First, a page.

Thailand’s Constitutional Court on Tuesday banned Prime Minister Somchai Wongsawat from politics for the next five years after finding the ruling coalition guilty of electoral fraud. The judges also dissolved Somchai’s People Power Party (PPP) and two other parties in the coalition.
Following the announcement, the protesters said they would allow flights to resume. But airport authorities said that the Suvarnabhumi international airport will remain closed at least until 15 December for passenger flights. The first cargo flights resumed on Tuesday.
Members of the anti-government People’s Alliance for Democracy (PAD) celebrated their victory and could soon vacate Bangkok’s domestic and international airports. Blockaded for a week by the PAD, the closures have cost the country hundreds of millions of dollars and brought the tourist industry to a standstill. Some 250,000 tourists are waiting to leave the country.
FRANCE 24’s Nelson Rand reporting from Bangkok calls the situation “very volatile”. One protester of the PAD was killed and several injured by a grenade attack at the Don Muang domestic airport Monday night.
Pro-government supporters have also been on the streets for the last 48 hours, says Rand. They rallied outside the Constitutional Court on Tuesday morning and greeted the court’s decision with fury.
Government supporters, with a large base in the rural areas, “are convinced that the judicial system is against them”. They had surrounded the court building, forcing a shift in venue. There are now fears of protesters from both sides clashing.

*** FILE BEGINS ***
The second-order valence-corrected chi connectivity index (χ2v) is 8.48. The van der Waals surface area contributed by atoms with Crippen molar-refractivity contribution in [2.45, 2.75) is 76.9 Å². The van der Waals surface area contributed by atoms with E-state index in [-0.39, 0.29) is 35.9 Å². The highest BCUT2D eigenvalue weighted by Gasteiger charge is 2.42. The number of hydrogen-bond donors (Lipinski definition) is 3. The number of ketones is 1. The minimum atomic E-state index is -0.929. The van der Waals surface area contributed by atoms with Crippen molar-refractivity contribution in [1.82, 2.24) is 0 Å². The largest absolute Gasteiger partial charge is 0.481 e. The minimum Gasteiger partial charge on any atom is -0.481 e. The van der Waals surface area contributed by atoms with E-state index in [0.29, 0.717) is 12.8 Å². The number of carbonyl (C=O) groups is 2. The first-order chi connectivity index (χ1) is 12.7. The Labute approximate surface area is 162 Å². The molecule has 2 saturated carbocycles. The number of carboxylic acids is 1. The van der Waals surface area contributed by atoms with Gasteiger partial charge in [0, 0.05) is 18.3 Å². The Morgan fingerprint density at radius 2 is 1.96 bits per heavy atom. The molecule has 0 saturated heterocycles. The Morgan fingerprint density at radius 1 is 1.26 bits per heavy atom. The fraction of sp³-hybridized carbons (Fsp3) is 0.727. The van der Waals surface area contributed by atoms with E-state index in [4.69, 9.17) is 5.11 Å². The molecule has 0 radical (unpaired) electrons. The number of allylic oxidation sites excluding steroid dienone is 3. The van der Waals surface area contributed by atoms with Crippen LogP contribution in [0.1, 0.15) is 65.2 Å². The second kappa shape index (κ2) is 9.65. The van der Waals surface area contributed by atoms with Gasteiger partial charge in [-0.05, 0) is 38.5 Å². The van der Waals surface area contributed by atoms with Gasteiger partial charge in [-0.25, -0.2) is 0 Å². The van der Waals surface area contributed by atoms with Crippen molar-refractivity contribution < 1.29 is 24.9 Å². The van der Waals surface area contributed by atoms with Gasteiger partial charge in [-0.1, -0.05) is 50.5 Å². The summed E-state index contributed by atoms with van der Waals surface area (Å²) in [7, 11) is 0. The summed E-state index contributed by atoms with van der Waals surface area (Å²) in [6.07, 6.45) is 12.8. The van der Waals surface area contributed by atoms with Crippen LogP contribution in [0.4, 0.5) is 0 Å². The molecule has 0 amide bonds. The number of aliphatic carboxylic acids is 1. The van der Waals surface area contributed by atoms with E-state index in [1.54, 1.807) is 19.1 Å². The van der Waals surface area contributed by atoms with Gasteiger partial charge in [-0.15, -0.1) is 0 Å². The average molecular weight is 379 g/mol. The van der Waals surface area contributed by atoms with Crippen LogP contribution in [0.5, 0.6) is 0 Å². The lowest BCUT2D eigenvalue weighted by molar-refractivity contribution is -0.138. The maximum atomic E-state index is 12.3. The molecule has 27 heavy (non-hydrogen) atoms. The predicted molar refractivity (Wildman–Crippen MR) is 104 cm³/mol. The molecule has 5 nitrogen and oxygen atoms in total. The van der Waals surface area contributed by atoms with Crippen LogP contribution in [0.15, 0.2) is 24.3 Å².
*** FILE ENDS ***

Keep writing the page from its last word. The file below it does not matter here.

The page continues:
Serirat Prasutanond, managing director of Airports of Thailand PCL (AOT), spoke of the “massive damage” caused to the country. He told Reuters that passenger flights would not restart until anti-government protesters had ended their siege.
‘A civil war’
The court decision follows months of political standoff in Thailand. The PPP won the December 2007 elections with the support of the rural poor, but the PAD accused Somchai of being a pawn for former premier Thaksin Shinawatra, his brother-in-law.
Thousands of middle-class citizens, businessmen and royalists from the PAD have been occupying Government House since August.
It is unsure what will happen next. The ruling coalition has vowed to retain power. Members of Parliament who are not party executives are technically not banned, and are in the process of switching over to a “shell party”.
“As long as the coalition sticks together, they will have enough numbers to simply vote in a new prime minister”, says Rand. This would be the third in a year.
“It now seems that violence cannot be avoided. Some even predict what has been unthinkable for 700 years: a civil war”, said the Bangkok Post in an editorial.
There is also the possibility of the Army taking over in a coup. “The army is under pressure to step in and do something”, said Rand. The army chief having said that if a coup could solve Thailand’s problems, he would do it. The country has had 18 coups since 1932.